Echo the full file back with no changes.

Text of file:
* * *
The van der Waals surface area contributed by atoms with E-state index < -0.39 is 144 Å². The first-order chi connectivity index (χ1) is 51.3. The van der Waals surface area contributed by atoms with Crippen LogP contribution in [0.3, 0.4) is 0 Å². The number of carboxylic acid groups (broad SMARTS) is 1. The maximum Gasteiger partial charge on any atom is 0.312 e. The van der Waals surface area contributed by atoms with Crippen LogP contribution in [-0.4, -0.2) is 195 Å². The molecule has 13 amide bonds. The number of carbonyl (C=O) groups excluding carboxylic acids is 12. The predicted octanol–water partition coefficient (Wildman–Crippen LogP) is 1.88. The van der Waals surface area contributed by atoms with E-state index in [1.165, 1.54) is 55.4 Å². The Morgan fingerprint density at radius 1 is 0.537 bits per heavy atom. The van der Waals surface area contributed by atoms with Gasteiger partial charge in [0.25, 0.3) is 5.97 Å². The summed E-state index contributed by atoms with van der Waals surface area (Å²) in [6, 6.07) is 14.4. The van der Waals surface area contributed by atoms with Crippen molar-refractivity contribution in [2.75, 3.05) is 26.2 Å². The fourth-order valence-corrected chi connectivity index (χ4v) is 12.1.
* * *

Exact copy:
The van der Waals surface area contributed by atoms with E-state index < -0.39 is 144 Å². The first-order chi connectivity index (χ1) is 51.3. The van der Waals surface area contributed by atoms with Crippen LogP contribution in [0.3, 0.4) is 0 Å². The number of carboxylic acid groups (broad SMARTS) is 1. The maximum Gasteiger partial charge on any atom is 0.312 e. The van der Waals surface area contributed by atoms with Crippen LogP contribution in [-0.4, -0.2) is 195 Å². The molecule has 13 amide bonds. The number of carbonyl (C=O) groups excluding carboxylic acids is 12. The predicted octanol–water partition coefficient (Wildman–Crippen LogP) is 1.88. The van der Waals surface area contributed by atoms with E-state index in [1.165, 1.54) is 55.4 Å². The Morgan fingerprint density at radius 1 is 0.537 bits per heavy atom. The van der Waals surface area contributed by atoms with Gasteiger partial charge in [0.25, 0.3) is 5.97 Å². The summed E-state index contributed by atoms with van der Waals surface area (Å²) in [6, 6.07) is 14.4. The van der Waals surface area contributed by atoms with Crippen molar-refractivity contribution in [2.75, 3.05) is 26.2 Å². The fourth-order valence-corrected chi connectivity index (χ4v) is 12.1.